9 Grammatical Pitfalls


[tran-send] /trænˈsɛnd/
verb (used with object)
to rise above or go beyond; overpass; exceed:
to transcend the limits of thought; kindness transcends courtesy.
to outdo or exceed in excellence, elevation, extent, degree, etc.; surpass; excel.
Theology. (of the Deity) to be above and independent of (the universe, time, etc.).
verb (used without object)
to be transcendent or superior; excel:
His competitiveness made him want to transcend.
Origin of transcend
1300-50; Middle English < Latin trānscendere to surmount, equivalent to trāns- trans- + -scendere, combining form of scandere to climb
Related forms
transcendingly, adverb
untranscended, adjective
2. outstrip. Unabridged
Based on the Random House Dictionary, © Random House, Inc. 2015.
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Examples from the web for transcending
  • Each notebook spans about four months, transcending minutiae to record the life of our times as well as her own.
  • Academic communities are transcending national borders.
  • Today he still stands out as a unique spiritual figure, transcending the frontiers of great religions.
  • The politics of the next few years will be shaped by managing anger rather than transcending it.
  • The majority was eight to one, transcending the court's usual partisan split.
  • The debate will be over priorities, transcending the longstanding debate between idealism and realism.
  • Citizens gain unprecedented mobility, transcending all geographical and national barriers.
  • transcending this kind of gimmick stigma seems intimidating, yet it has been done.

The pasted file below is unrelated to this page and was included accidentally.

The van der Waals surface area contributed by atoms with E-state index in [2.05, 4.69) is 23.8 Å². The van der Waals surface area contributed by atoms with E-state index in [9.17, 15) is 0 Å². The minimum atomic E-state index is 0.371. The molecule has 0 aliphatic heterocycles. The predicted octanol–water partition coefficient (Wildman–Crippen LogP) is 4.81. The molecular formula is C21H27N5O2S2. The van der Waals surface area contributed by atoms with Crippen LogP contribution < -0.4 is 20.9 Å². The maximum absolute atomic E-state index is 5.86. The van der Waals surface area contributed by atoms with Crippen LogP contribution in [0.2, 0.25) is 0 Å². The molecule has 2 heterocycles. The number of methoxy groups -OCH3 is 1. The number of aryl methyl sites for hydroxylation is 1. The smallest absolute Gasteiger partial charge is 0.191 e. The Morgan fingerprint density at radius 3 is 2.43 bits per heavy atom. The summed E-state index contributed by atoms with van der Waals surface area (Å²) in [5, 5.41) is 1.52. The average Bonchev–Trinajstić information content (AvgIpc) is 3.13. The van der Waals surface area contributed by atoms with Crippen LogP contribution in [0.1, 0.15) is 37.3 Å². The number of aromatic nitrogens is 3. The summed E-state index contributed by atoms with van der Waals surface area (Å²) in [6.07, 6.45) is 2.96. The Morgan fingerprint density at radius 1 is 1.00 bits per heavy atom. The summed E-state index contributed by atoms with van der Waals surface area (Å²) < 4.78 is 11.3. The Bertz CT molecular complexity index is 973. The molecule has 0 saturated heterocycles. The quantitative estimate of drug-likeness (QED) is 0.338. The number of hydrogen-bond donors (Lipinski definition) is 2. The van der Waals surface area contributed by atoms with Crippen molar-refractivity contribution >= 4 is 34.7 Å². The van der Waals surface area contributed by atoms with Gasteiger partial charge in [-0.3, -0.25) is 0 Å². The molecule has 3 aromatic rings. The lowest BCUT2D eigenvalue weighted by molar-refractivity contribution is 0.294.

• Ok, then why not talk about it in terms of transcending the zero dimensional point particles and removing infinities.
  • Globalization, cultural as well as economic, has advanced beyond transcending former centers to discountenancing them.
British Dictionary definitions for transcending


to go above or beyond (a limit, expectation, etc), as in degree or excellence
(transitive) to be superior to
(philosophy, theol) (esp of the Deity) to exist beyond (the material world)
Derived Forms
transcendingly, adverb
Word Origin
C14: from Latin trānscendere to climb over, from trans- + scandere to climb
Collins English Dictionary - Complete & Unabridged 2012 Digital Edition
© William Collins Sons & Co. Ltd. 1979, 1986 © HarperCollins
Publishers 1998, 2000, 2003, 2005, 2006, 2007, 2009, 2012
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Word Origin and History for transcending



mid-14c., from Latin transcendere "climb over or beyond, surmount," from trans- "beyond" (see trans-) + scandere "to climb" (see scan (v.)). Related: Transcended; transcending.

Online Etymology Dictionary, © 2010 Douglas Harper
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